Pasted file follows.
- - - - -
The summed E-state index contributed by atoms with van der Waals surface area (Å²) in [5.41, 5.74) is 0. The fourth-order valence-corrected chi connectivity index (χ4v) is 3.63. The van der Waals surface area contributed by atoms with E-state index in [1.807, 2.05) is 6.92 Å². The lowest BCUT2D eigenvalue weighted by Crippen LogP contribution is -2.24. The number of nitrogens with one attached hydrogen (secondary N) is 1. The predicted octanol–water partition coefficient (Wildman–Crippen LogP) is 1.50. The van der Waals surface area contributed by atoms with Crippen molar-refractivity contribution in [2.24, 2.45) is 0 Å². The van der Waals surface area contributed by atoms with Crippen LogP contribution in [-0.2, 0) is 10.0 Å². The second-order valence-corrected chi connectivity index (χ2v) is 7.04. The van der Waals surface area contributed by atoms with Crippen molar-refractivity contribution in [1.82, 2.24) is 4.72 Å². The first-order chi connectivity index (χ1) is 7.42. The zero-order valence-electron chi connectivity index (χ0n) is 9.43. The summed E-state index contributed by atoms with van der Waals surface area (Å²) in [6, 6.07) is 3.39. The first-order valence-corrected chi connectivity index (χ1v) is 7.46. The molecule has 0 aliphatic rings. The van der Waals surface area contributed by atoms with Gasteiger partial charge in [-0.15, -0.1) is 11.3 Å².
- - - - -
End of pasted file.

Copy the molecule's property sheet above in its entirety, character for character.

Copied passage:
The summed E-state index contributed by atoms with van der Waals surface area (Å²) in [5.41, 5.74) is 0. The fourth-order valence-corrected chi connectivity index (χ4v) is 3.63. The van der Waals surface area contributed by atoms with E-state index in [1.807, 2.05) is 6.92 Å². The lowest BCUT2D eigenvalue weighted by Crippen LogP contribution is -2.24. The number of nitrogens with one attached hydrogen (secondary N) is 1. The predicted octanol–water partition coefficient (Wildman–Crippen LogP) is 1.50. The van der Waals surface area contributed by atoms with Crippen molar-refractivity contribution in [2.24, 2.45) is 0 Å². The van der Waals surface area contributed by atoms with Crippen LogP contribution in [-0.2, 0) is 10.0 Å². The second-order valence-corrected chi connectivity index (χ2v) is 7.04. The van der Waals surface area contributed by atoms with Crippen molar-refractivity contribution in [1.82, 2.24) is 4.72 Å². The first-order chi connectivity index (χ1) is 7.42. The zero-order valence-electron chi connectivity index (χ0n) is 9.43. The summed E-state index contributed by atoms with van der Waals surface area (Å²) in [6, 6.07) is 3.39. The first-order valence-corrected chi connectivity index (χ1v) is 7.46. The molecule has 0 aliphatic rings. The van der Waals surface area contributed by atoms with Gasteiger partial charge in [-0.15, -0.1) is 11.3 Å².